Vuelta a España: Dario Cataldo takes historic Cuitunigru victory as the race leaders fight behind him
  July 02, 2022 Login  

Current Articles    |   Archives    |   RSS Feeds    |   Search

Monday, September 3, 2012

Vuelta a España: Dario Cataldo takes historic Cuitunigru victory as the race leaders fight behind him

by Ben Atkins at 12:14 PM EST   comments
Categories: Pro Cycling, Vuelta a España, Race Reports and Results
Contador tries and fails to drop Rodríguez; Froome slips out of overall contention

dario cataldo

Dario Cataldo (Omega Pharma-Quick Step) took an historic victory in the sixteenth stage of the 2012 Vuelta a España, between Gijón and Valgrande-Pajares. Cuitunigru, as he managed to drop breakaway companion Thomas De Gendt (Vacansoleil-DCM) on the super-steep, narrow climb to the finish. The two riders had broken away in the first third of the 183.5km stage, and managed to open up a big enough lead to ensure that they would be able to hold off the inevitable battle between the overall contenders behind them.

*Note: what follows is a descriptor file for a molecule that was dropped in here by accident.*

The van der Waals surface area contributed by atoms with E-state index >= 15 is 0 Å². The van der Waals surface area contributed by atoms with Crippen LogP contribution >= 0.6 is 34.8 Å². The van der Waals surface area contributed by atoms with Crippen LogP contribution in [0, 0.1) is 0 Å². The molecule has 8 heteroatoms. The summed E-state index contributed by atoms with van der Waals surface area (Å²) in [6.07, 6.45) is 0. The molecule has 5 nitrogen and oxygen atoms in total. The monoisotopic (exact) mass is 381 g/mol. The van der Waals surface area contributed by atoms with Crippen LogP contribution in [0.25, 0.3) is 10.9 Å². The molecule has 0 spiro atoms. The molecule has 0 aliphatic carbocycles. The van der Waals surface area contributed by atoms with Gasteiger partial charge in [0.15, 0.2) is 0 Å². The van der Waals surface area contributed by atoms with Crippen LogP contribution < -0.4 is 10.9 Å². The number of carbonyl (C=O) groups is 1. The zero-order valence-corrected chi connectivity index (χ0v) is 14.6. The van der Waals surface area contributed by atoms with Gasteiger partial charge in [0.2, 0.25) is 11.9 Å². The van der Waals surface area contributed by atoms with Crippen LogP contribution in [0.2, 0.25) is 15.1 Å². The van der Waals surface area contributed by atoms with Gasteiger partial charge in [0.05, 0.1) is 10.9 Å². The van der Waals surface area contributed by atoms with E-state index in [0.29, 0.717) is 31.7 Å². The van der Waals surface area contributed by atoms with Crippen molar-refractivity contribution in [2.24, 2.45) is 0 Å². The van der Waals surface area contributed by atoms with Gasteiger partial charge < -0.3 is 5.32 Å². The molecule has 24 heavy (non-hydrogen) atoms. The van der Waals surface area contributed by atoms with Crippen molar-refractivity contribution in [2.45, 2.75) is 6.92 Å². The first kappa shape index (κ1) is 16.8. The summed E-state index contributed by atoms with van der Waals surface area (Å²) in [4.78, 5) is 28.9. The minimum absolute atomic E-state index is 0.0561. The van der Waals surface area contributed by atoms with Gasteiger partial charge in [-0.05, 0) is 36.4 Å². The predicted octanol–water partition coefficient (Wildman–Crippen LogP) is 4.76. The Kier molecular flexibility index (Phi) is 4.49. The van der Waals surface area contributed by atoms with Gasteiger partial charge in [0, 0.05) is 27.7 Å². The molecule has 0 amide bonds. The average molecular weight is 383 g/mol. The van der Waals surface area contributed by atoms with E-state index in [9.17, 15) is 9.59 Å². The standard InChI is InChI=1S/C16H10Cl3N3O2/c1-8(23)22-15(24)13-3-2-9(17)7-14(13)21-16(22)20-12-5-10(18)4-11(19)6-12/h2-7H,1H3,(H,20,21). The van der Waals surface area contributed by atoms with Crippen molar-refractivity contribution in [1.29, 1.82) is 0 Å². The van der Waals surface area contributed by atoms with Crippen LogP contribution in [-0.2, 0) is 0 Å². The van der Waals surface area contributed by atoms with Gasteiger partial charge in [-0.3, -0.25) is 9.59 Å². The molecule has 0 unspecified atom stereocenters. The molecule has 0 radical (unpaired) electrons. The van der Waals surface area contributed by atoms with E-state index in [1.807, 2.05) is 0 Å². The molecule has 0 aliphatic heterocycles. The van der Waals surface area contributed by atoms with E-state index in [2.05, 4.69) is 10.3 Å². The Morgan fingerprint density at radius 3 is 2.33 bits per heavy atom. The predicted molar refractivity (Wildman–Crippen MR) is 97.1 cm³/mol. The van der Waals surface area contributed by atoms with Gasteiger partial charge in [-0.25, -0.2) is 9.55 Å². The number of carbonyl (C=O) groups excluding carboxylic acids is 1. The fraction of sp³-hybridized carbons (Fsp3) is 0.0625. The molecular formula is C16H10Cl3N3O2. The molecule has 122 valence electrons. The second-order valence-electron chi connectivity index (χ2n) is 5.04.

Despite strong climbing from De Gendt, Cataldo managed to drop the Belgian in the final two kilometres and hold him off to the line to take the biggest victory of his career.

"I am really super happy," said Cataldo after his victory. "I won the Queen stage. It was a long break with a great rider as De Gendt. I am improving day by day, and really looking forward to the next stages and — why not — to really try and do something good at the Tour of Lombardy, the last objective of my season. To be honest, I would also like to be a part of the Italian National Team in Valkenburg. It's a dream, but I will work for it and hope my effort will be repaid."

Behind the two breakaways, the battle between race leader Joaquim Rodríguez (Katusha), second place Alberto Contador (Saxo Bank-Tinkoff Bank), and third place Alejandro Valverde (Movistar) resumed, with an aggressive Contador repeatedly trying to leave the others behind.

Contador repeatedly managed to drop Valverde, but the Murcian was able to pull himself back up again each time with the help of Movistar teammate Nairo Quintana, who was the only other rider to be able to keep up. Finally though, in the last five hundred metres, the Movistar rider was finally distanced; with a four-second time bonus available on the line however, it was Rodríguez that pushed his way past in the finishing straight to take third place, opening a two-second gap over his rival.